Thanks so much for the link to the Coho/US National Conference!

I did want to share that cohousing is actually a bit more diverse than suggested by your statement that “Cohousing communities attempt to be as self-sufficient as possible, by building their own homes from sustainable materials like cob and straw bales and by growing their own food.”

I believe that this is true for a great many, if not most, cohousing communities, but not all. If you check out the cohousing directory in depth, link provided, you may more insight into the diversity that is cohousing. I promote cohousing as a way that you can increase sustainability, but this is not a universal value that is held in common by all cohousing communities. Cohousing is, generally, more sustainable just because the model requires that a community have common spaces, that are shared by all. This, generally, results in smaller private spaces, which is certainly more sustainable.

By the way, a very interesting blog entry!

Craig Ragland
Coho/US Exec. Dir.

Christina Nellemann - October 27, 2008 Reply

Thanks Craig for more information on cohousing. I know it is a much wider subject than I mentioned above and I’m fascinated with the way cohousing works. I’m from Denmark, which is known for its collective type villages, so this way of life is very interesting to me.

cheritycall - October 28, 2008 Reply

Hello, Do something for help those hungry people from Africa or India,
I added this blog about this subject:
in http://tinyurl.com/6kv7fu

Julie - October 28, 2008 Reply

These houses are so beautiful. I have a question: I read a lot that they aren’t meant for cold climates, because the earth isn’t insulating enough against cold. What about someplace like Kansas or Missouri, where it gets very cold in the winter and very hot and humid in the summer?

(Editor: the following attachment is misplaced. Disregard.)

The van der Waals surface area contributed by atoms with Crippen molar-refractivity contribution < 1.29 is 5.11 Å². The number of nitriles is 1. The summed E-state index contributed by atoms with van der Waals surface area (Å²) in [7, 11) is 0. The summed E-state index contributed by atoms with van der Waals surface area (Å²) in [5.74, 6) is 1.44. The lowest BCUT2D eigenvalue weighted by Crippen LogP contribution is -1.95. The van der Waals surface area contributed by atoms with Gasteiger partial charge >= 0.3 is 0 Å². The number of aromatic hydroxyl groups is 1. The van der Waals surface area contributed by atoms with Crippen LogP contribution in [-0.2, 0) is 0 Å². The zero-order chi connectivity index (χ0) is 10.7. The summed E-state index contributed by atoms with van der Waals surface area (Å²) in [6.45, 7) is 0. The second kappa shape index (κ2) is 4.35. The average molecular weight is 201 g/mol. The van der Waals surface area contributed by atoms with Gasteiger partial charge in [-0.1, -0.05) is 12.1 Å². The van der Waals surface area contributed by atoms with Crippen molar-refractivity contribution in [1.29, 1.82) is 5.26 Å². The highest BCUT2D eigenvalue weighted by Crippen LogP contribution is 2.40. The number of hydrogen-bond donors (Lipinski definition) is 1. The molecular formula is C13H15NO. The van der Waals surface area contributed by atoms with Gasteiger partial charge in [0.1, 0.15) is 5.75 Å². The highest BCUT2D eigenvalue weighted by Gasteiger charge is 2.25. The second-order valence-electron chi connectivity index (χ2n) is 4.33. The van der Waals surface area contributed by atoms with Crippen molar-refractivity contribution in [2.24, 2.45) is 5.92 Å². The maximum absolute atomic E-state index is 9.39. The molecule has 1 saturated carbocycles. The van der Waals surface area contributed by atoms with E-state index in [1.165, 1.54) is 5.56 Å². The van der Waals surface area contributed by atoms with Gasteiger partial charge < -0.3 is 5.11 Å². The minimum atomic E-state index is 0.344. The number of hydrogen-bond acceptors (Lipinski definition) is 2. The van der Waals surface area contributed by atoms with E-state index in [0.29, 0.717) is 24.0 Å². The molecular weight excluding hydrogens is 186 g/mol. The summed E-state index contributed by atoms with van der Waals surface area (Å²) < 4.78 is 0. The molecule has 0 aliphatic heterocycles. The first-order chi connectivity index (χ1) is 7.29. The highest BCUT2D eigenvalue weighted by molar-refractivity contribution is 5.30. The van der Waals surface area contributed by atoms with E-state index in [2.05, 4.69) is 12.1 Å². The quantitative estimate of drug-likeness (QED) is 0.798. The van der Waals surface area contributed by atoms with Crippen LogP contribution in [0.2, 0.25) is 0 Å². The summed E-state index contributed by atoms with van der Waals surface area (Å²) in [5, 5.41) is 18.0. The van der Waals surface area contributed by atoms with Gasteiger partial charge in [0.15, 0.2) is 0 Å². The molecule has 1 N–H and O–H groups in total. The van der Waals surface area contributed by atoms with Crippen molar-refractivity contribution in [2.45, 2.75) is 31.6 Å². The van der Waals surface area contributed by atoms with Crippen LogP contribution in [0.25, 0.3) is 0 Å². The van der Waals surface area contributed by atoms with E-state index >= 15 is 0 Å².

Christina Nellemann - October 28, 2008 Reply

Hi Julie,

Cob houses have been built in Great Britain and Ireland for more than 500 years and cob has been used as a material since pre-historic times. Most new cob homes have been built in CA, OR, WA and NM, so it seems to work in different climates.

I did find this cob/straw bale home in Mayetta, Kansas.

I think the best resource for this kind of information is the Natural Building Network: http://www.naturalbuildingnetwork.org/cold_climate_cob.htm

The book, The Hand Sculpted House by the Cob Cottage Company is also one of the best resources I have found.

Peter Holland - October 30, 2008 Reply

WOW! This is a totally new concept to me, but very appealing, for obvious reasons. What happens when it rains? I live in England. I want to build my studio our of this.

Christina Nellemann - October 30, 2008 Reply

Hi Peter,

I guess there are quite a lot of cob houses in England, Wales, Ireland and Scotland. A lot of cob houses in the U.S. are in rainy Oregon and Washington. I have read that you do have to take precautions with the walls and have good roof/overhang coverage and good plastering. I heard that a good cob house starts out life with an excellent hat and pair of shoes (foundation).

melanie - July 31, 2015 Reply

I love what you have done here I have found a cob cottage here where I live on a peace of heaven nestled in the woods I would love to be the owner of if any of you would like to donate to the cause our family would highly be grateful